ARLINGTON, Va. — The United States needs a larger merchant fleet, including ships available for sealift and tankers to meet the challenges of the new era of “great power competition,” particularly a conflict in the Pacific, said a senior Navy League of the United States official.
Jonathan Kaskin, who spoke July 14 during a webinar, NatSec 2020: Coronavirus and Beyond, co-sponsored by the Navy League, the Association of the United States Army and Government Matters, said the “fleet itself just needs to grow.”
Kaskin, a former Navy logistics official, said “we in the Navy League would like to … advocate for a much larger Merchant Marine in order to support the tenets of the Merchant Marine Act of 1936, which says that we should have a [merchant] fleet large enough to support not only our domestic trade but a portion of our international trade to be able to maintain our commerce at all time in peace and war. I don’t think we have adequate capability in both areas right now.”
Maritime Administrator Mark Buzby, a retired Navy admiral and former commander of Military Sealift Command (MSC), also spoke during the webinar.
“We need more ships,” Buzby said, noting that about 50 more vessels are needed for sealift; 87 U.S.-flag international-trading cargo ships (of which 60 are enrolled in MARAD’s Maritime Security Program, a stipend paid to keep ships available for sealift), available for mobilization for military use; and 99 large Jones Act ships.
Buzby said that the nation’s Merchant Mariner workforce is short about 1,800 personnel for a sustained sealift mission.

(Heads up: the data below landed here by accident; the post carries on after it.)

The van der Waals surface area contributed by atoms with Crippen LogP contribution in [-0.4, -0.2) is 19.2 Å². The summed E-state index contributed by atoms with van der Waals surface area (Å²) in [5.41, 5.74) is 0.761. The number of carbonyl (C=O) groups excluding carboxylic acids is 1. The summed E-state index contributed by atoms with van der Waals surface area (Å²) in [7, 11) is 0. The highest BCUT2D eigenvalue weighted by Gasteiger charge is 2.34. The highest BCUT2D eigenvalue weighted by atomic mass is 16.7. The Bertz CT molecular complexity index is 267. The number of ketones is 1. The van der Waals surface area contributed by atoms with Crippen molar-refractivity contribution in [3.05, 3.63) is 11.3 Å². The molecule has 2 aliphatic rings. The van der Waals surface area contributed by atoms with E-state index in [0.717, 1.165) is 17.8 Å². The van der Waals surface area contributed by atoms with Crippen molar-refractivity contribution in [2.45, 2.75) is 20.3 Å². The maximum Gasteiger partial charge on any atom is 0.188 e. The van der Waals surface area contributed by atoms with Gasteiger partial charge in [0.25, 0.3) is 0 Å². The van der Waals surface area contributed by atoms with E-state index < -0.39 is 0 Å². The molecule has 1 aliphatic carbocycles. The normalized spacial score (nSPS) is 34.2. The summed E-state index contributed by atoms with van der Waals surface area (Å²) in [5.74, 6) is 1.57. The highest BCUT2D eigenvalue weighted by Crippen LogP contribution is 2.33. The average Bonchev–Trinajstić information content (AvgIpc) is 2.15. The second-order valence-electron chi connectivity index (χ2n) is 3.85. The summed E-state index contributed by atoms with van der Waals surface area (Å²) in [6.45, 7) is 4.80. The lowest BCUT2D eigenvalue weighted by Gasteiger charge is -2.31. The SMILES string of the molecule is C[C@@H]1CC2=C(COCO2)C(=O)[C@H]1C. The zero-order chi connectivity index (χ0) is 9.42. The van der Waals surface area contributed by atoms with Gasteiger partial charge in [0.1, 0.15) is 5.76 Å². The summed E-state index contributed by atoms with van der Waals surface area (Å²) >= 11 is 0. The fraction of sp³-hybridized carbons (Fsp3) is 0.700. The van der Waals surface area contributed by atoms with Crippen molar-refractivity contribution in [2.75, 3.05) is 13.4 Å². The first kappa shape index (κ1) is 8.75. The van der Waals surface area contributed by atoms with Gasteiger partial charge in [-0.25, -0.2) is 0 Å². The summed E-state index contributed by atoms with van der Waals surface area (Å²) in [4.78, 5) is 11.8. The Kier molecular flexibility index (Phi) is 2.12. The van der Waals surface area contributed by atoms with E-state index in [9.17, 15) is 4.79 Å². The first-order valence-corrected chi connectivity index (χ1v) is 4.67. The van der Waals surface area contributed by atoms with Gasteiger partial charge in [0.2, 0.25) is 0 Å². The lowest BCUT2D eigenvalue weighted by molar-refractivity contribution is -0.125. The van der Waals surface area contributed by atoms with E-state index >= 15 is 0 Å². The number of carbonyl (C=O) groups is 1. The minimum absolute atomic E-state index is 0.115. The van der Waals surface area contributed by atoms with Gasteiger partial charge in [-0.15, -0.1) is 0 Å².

He said he prefers to have more commercial ships operating rather than Reserve ships tied up at the pier, because they would be more ready and would have trained mariners already on board and qualified.
Kaskin said that there are two ways to grow the merchant fleet, one being an expansion of the Maritime Security Program. The other is a MARAD proposal to create a Tanker Security Program “to help mitigate a shortfall of tankers required to support a war in the Pacific.”
He said only six U.S-flag international trade tankers are available for use by the military — and three of those are already leased by the Navy to support current operations.
“The requirement that U.S. Transportation Command has shown — and earlier studies have shown — that we need more than 78 tankers. Adding 10 is not going to be sufficient,” he said. “So, what we really need to do is find ways of utilizing the tankers that we have in the domestic fleet — the Jones Act [ships] — to be able to support wartime operations.”